Well the good news is that unlike the Genesis version, there’s no more direction swapping! You just have each fire direction mapped to an individual button. While this did trip me up a lot as someone who got very adjusted to the Genesis style, I eventually got the hang of it as I went through the first world again. Input lag is still as atrocious here as it is in Genesis Tinhead, so don’t think Qubyte’s SNES emulator will save the day, and even with the extra ease of aiming this game is still rather tricky, so the awful lag continues to make an already frustrating game even more difficult than it was meant to be.

Also noteworthy about the SNES version is the abhorrent amount of slowdown, which I’m pretty certain upon inspecting other footage of this port is not a fault of the QuByte emulator, but rather just a weird quirk of this version. Considering how a lot of earlier SNES titles chugged in a similar fashion, well, pretty much think of those sorts of moments in platformers and you can easily imagine how much slower and clunkier Tinhead feels here. Besides that though, the core game is roughly the same with similar levels and bosses, and while I absolutely see no reason to play this port over the Genesis one, I am glad that both are here for the sake of completion.

Unfortunately, this SNES port has a very nasty bug that I’m appalled was not caught by anyone with this port, to the point I held off for a few weeks in hopes it would be silently patched in. In the past I have noted that Qubyte’s emulator is rather clunky, and yes, that remains the case, but generally when it came to using save states and options, neither really caused much of a problem besides being cumbersome and slower compared to a lot of other retro compilations on the market, yet at the end of the day it still worked.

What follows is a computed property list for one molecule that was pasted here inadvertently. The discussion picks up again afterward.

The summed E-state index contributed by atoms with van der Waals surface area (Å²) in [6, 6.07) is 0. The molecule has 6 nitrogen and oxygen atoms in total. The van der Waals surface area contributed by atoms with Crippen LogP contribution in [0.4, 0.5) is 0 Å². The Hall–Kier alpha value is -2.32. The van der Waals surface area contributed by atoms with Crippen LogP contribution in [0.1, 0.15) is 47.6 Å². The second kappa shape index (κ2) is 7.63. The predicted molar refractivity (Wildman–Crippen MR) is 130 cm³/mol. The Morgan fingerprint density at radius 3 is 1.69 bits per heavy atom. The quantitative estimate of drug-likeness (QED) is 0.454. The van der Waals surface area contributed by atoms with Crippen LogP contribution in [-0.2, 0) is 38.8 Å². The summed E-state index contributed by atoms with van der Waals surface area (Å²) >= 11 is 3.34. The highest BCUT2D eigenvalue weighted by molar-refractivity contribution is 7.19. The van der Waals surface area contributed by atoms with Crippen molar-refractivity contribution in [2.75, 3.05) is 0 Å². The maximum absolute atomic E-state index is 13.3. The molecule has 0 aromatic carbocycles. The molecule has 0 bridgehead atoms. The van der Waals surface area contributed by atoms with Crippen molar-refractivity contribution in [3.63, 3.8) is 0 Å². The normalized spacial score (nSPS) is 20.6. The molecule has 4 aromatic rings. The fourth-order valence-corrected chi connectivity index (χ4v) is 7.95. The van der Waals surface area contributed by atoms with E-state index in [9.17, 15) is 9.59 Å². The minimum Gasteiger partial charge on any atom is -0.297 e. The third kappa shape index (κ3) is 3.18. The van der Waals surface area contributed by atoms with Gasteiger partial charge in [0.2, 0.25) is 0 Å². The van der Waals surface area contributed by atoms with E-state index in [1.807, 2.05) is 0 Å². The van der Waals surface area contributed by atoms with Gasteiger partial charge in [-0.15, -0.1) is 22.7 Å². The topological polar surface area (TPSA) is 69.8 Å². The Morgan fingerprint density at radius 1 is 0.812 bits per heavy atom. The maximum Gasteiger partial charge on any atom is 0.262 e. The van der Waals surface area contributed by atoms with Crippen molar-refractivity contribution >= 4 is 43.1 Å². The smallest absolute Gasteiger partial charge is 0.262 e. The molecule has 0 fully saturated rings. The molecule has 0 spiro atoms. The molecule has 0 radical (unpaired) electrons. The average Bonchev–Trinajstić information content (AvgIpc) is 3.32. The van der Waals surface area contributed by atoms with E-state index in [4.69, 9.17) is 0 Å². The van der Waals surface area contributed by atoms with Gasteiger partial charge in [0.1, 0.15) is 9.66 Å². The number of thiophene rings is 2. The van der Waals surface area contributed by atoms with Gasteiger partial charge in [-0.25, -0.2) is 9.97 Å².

Well, for whatever reason, either only on the Xbox version or perhaps on all of them, loading save states in the SNES version of Tinhead will cause the game to hang. I have been able to reproduce this consistently, week after week, and only got a state to load properly once. In comparison, the Genesis version loads them flawlessly and shouldn’t be any trouble to play through, but if you were hoping to use the basic emulation feature that’s worked on emulators since the 2000s, and really liked the Super Nintendo and hoped to play that port, you pretty much will never be able to get anywhere unless you stick to the old school password saves, for the states are busted! I was honestly appalled by just how bad of an oversight this was, considering it’s a whole freaking half of the collection, and I swore maybe it had something to do with quick resume (which has made older Classics hang on me after I took a break and jumped back in), but even without any other apps open and just playing Tinhead by itself, and having him as the center of my Series X’s attention, the Super Nintendo port would still hang on save states, continually loading, forever…

Needless to say, the lack of any fixes to this doesn’t have me with much optimism, and if they haven’t addressed any of the wrapper issues since the very first release, I struggle to have faith even this more urgent bug will get squashed.


The depressing part about this Qubyte Classics reissue is that Tinhead isn’t a bad game at all. Honestly, I was reminded how much fun it was and got hooked enough to sink through 3 quarters of the Genesis version in a single sitting, even with the input lag woes, since it’s such a fun game to speed through, even if Tinhead doesn’t do much you haven’t seen before.

However, the continual input lag issues in this lineup, along with other general lack of polish, combined with a baffling “how the hell did they not catch this” fatal bug with Save States on the SNES version, really just shows that this compilation was put out with little particular care at all, and the sheer fact that we are around 7 games into the Qubyte lineup with none of the glaring wrapper issues from the first release addressed, and I can’t help but feel incredibly nervous that a future release, a collection of the outstanding Top Racer series, will end up with the same sort of input lag-ridden, buggy treatment.

If you do end up getting this, and somehow can handle input lag in a platformer game that’ll make you slip up a lot, you will get a pretty short and fun hidden gem of a platformer, at least in the Genesis incarnation. The SNES port is more of a curio to see what could have been, and will make you thankful it never fully panned out back in the day, but I honestly hope to all hopes that Qubyte at the very least addresses the input lag and bugs in these releases to make this experience a lot easier to recommend, for if it wasn’t for that continual issue and the busted save states, this would be an easy recommendation from me due to the $5 price. As it stands now though, the lack of QC in this compilation is depressing, and makes Tinhead himself look more stable than this rusty compilation wrapper he’s trapped within.

I give Qubyte Classics: Tinhead by PIKO a 4 out of 10.